Madness Pro is a recently discovered DDoS bot, which looks at using standard methods to achieve persistence on a system and evade detection.
Madness uses many standard DDoS attack techniques and it has the ability to attack multiple sites at the same time or launch many different attacks on the same site. The ability to attack a site in multiple ways is what sets it apart from other DDoS malware and puts it in the league of malware like the DirtJumper family of DDoS malware. In October 2013, Charlie Hurel an independent security researcher based in France, observed the now defunct Cool Exploit Kit installing Madness on compromised PCs. In the space of a few days, a botnet of over 10,000 PCs was built and being used to launch attacks. For Madness to be used as the payload in something like CoolEK – which was known to use 0-days before dying off with the arrest of its author – makes it a considerable threat and something we take notice of very quickly.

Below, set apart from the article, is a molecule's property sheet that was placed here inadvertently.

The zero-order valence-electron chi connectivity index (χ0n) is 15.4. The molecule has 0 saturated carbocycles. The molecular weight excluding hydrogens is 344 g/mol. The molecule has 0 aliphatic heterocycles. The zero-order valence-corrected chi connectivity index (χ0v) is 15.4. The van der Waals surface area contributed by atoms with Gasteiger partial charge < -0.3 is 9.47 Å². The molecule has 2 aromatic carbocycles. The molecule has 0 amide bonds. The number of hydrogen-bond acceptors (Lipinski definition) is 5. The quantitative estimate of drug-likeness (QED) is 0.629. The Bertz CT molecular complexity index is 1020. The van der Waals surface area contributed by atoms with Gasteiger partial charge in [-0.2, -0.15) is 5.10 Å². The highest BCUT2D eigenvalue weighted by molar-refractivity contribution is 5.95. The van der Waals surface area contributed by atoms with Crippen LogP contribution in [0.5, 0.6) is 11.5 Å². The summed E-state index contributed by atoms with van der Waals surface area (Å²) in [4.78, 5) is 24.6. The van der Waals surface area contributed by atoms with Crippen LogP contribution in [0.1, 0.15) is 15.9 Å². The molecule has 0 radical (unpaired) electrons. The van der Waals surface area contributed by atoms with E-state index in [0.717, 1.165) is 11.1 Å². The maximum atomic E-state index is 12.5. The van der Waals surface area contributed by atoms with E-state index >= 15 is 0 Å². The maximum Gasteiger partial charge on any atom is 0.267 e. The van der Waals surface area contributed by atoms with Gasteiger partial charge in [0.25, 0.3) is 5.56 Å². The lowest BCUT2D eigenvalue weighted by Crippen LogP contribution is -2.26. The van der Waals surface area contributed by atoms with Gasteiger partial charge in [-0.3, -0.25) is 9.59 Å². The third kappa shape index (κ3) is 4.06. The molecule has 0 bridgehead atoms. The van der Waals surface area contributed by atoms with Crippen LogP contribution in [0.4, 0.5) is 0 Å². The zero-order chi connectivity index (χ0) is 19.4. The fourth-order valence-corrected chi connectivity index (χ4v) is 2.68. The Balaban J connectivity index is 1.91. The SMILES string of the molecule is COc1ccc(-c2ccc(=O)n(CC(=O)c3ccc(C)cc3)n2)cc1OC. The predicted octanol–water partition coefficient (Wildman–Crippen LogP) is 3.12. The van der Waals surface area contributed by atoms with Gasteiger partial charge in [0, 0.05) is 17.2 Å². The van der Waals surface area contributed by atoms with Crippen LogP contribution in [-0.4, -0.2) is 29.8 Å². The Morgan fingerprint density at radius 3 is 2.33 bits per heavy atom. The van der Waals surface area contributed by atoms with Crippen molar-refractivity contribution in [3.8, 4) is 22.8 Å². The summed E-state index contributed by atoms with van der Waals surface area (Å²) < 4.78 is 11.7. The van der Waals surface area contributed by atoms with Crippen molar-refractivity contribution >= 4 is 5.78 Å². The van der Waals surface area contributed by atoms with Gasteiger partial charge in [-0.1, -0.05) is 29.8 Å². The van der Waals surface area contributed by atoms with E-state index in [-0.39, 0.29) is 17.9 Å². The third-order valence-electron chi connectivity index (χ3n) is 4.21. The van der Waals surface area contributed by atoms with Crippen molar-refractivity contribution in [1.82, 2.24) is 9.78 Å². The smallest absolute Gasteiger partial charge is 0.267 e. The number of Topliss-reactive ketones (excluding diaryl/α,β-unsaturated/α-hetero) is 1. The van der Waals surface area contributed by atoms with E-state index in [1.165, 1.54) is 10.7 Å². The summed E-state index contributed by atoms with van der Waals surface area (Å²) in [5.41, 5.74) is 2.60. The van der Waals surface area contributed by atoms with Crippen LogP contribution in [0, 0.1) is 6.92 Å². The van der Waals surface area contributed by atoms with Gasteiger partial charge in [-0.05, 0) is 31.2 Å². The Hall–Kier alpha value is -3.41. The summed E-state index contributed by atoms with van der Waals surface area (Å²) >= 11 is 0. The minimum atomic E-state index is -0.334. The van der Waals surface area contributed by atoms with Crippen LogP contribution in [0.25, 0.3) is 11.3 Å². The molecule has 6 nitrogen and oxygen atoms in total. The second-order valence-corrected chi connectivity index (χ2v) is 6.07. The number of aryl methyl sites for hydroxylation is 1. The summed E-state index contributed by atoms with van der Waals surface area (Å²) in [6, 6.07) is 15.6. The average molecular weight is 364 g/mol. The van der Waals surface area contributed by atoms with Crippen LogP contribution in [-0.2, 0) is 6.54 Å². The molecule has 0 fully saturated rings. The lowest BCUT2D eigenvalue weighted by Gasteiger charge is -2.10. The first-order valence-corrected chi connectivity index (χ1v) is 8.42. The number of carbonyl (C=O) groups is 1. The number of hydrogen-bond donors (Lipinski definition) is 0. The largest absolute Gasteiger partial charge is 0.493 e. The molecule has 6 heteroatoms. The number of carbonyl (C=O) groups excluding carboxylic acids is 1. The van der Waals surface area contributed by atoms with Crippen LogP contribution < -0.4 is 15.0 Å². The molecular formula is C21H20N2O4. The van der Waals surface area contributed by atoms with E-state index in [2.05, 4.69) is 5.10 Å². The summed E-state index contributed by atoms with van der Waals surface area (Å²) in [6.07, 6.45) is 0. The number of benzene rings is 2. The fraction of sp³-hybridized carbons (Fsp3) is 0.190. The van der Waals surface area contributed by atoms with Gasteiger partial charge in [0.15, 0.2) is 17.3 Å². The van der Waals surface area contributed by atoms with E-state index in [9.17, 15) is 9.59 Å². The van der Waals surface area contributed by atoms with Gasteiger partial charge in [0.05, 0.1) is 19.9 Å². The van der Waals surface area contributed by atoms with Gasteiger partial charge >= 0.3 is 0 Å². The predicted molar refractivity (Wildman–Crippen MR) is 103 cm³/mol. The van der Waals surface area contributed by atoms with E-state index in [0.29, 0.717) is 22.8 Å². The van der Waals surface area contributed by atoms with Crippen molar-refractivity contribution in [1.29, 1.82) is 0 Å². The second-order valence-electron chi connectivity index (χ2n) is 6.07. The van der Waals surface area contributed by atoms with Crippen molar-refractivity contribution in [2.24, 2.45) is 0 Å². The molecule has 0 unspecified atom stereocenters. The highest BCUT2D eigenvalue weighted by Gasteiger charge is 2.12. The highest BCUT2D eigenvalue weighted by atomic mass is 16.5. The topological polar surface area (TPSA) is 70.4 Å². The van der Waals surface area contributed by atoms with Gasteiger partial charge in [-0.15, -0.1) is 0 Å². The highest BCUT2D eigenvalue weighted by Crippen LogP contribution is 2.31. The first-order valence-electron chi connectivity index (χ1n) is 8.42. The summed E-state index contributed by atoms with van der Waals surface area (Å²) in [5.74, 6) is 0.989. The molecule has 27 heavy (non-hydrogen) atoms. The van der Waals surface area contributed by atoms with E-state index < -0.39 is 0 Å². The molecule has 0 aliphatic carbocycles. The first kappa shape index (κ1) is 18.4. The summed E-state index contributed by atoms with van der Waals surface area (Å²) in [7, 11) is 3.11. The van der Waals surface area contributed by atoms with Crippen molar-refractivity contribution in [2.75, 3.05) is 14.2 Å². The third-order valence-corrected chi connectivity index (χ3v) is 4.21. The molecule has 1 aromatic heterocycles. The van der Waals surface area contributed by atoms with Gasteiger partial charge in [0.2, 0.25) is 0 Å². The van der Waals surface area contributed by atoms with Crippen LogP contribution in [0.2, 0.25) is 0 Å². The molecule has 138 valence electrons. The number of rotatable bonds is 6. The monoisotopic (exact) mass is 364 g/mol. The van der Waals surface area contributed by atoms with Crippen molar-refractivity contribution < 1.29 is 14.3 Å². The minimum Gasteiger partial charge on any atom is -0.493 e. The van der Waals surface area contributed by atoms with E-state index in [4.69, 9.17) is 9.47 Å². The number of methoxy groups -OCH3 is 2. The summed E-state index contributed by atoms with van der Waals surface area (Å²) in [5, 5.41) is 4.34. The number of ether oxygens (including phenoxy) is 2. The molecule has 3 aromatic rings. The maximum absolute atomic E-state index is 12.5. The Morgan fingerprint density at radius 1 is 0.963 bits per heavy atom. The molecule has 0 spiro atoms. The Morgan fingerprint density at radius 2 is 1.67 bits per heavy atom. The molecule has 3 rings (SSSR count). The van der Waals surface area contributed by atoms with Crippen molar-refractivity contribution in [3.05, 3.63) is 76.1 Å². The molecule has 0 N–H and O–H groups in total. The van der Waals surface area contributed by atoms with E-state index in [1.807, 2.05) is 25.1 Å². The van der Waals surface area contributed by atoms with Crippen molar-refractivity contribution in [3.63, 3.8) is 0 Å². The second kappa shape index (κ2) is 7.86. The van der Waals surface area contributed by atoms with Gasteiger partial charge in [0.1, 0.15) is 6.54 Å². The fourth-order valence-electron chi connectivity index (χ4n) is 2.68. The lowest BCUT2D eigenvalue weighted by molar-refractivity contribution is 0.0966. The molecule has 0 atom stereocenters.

By monitoring attacks launched by the different botnets that have been built by cybercriminals who have purchased the malware, it is apparent that targeted sites have mostly been competing underground forums, “carding” sites, and sites engaging in illegal activity. Legitimate sites have been targeted, but that does not seem to be the norm. A blog post profile by Kafeine provides a good insight into one method of infection and how quickly a potent DDoS botnet can be built.
Given the breadth of the DDoS attacks available in Madness and the ability to attack large numbers of targets at the same time, it does not appear that Madness will be going away anytime soon in the DDoS space.
Contributed by Jason Jones, ASERT research analyst, Arbor Networks